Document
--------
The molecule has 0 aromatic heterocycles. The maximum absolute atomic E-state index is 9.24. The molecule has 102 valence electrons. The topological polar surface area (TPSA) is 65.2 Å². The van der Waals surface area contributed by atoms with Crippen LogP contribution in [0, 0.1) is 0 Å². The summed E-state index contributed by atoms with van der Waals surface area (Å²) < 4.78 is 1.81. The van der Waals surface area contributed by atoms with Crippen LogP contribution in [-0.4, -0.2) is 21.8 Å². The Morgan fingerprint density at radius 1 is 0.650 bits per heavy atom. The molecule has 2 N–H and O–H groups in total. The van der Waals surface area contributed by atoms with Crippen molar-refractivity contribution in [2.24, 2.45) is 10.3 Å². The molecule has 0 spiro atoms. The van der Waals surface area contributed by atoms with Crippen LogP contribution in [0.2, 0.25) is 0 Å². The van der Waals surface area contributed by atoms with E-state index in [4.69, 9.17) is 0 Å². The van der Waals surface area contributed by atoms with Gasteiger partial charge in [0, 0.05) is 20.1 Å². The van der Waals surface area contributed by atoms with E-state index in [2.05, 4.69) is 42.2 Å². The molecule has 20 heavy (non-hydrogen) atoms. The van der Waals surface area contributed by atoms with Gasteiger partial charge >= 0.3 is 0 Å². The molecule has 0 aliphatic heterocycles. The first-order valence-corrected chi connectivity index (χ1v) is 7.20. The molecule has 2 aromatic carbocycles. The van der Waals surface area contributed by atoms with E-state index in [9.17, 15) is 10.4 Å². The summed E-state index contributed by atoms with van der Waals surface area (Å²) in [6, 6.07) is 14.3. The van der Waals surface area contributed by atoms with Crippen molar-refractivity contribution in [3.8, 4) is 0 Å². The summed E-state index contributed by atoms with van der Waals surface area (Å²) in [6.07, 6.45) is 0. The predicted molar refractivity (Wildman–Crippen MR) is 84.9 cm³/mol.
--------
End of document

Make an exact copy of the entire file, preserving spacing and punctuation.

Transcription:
The molecule has 0 aromatic heterocycles. The maximum absolute atomic E-state index is 9.24. The molecule has 102 valence electrons. The topological polar surface area (TPSA) is 65.2 Å². The van der Waals surface area contributed by atoms with Crippen LogP contribution in [0, 0.1) is 0 Å². The summed E-state index contributed by atoms with van der Waals surface area (Å²) < 4.78 is 1.81. The van der Waals surface area contributed by atoms with Crippen LogP contribution in [-0.4, -0.2) is 21.8 Å². The Morgan fingerprint density at radius 1 is 0.650 bits per heavy atom. The molecule has 2 N–H and O–H groups in total. The van der Waals surface area contributed by atoms with Crippen molar-refractivity contribution in [2.24, 2.45) is 10.3 Å². The molecule has 0 spiro atoms. The van der Waals surface area contributed by atoms with Crippen LogP contribution in [0.2, 0.25) is 0 Å². The van der Waals surface area contributed by atoms with E-state index in [4.69, 9.17) is 0 Å². The van der Waals surface area contributed by atoms with Gasteiger partial charge in [0, 0.05) is 20.1 Å². The van der Waals surface area contributed by atoms with E-state index in [2.05, 4.69) is 42.2 Å². The molecule has 20 heavy (non-hydrogen) atoms. The van der Waals surface area contributed by atoms with Gasteiger partial charge >= 0.3 is 0 Å². The molecule has 0 aliphatic heterocycles. The first-order valence-corrected chi connectivity index (χ1v) is 7.20. The molecule has 2 aromatic carbocycles. The van der Waals surface area contributed by atoms with E-state index in [9.17, 15) is 10.4 Å². The summed E-state index contributed by atoms with van der Waals surface area (Å²) in [6, 6.07) is 14.3. The van der Waals surface area contributed by atoms with Crippen molar-refractivity contribution in [3.8, 4) is 0 Å². The summed E-state index contributed by atoms with van der Waals surface area (Å²) in [6.07, 6.45) is 0. The predicted molar refractivity (Wildman–Crippen MR) is 84.9 cm³/mol.